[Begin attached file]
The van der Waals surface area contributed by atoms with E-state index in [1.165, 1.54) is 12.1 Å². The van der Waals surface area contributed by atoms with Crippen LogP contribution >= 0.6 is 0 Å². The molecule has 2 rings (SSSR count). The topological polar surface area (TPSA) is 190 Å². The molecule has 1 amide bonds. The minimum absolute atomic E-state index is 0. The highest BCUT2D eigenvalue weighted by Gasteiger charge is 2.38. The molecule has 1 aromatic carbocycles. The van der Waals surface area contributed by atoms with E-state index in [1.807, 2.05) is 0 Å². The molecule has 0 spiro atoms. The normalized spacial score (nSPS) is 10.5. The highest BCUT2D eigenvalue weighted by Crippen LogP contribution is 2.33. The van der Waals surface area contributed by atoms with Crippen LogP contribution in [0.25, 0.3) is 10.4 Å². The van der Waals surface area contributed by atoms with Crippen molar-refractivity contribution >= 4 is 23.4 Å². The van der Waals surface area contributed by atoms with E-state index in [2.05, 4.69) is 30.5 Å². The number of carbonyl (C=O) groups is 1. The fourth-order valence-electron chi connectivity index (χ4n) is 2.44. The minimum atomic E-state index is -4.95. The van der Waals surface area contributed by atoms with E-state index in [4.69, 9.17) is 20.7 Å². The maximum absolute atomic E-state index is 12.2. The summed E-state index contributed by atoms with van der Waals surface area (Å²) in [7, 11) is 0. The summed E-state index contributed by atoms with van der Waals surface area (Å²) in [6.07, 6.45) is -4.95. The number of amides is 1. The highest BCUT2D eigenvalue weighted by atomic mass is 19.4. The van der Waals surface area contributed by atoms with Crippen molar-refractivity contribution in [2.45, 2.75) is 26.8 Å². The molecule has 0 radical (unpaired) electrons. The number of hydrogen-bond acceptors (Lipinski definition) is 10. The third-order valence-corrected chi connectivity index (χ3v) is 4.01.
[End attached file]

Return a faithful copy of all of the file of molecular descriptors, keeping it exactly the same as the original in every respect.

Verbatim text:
The van der Waals surface area contributed by atoms with E-state index in [1.165, 1.54) is 12.1 Å². The van der Waals surface area contributed by atoms with Crippen LogP contribution >= 0.6 is 0 Å². The molecule has 2 rings (SSSR count). The topological polar surface area (TPSA) is 190 Å². The molecule has 1 amide bonds. The minimum absolute atomic E-state index is 0. The highest BCUT2D eigenvalue weighted by Gasteiger charge is 2.38. The molecule has 1 aromatic carbocycles. The van der Waals surface area contributed by atoms with E-state index in [1.807, 2.05) is 0 Å². The molecule has 0 spiro atoms. The normalized spacial score (nSPS) is 10.5. The highest BCUT2D eigenvalue weighted by Crippen LogP contribution is 2.33. The van der Waals surface area contributed by atoms with Crippen LogP contribution in [0.25, 0.3) is 10.4 Å². The van der Waals surface area contributed by atoms with Crippen molar-refractivity contribution >= 4 is 23.4 Å². The van der Waals surface area contributed by atoms with E-state index in [2.05, 4.69) is 30.5 Å². The number of carbonyl (C=O) groups is 1. The fourth-order valence-electron chi connectivity index (χ4n) is 2.44. The minimum atomic E-state index is -4.95. The van der Waals surface area contributed by atoms with E-state index in [4.69, 9.17) is 20.7 Å². The maximum absolute atomic E-state index is 12.2. The summed E-state index contributed by atoms with van der Waals surface area (Å²) in [7, 11) is 0. The summed E-state index contributed by atoms with van der Waals surface area (Å²) in [6.07, 6.45) is -4.95. The number of amides is 1. The highest BCUT2D eigenvalue weighted by atomic mass is 19.4. The van der Waals surface area contributed by atoms with Crippen molar-refractivity contribution in [2.45, 2.75) is 26.8 Å². The molecule has 0 radical (unpaired) electrons. The number of hydrogen-bond acceptors (Lipinski definition) is 10. The third-order valence-corrected chi connectivity index (χ3v) is 4.01.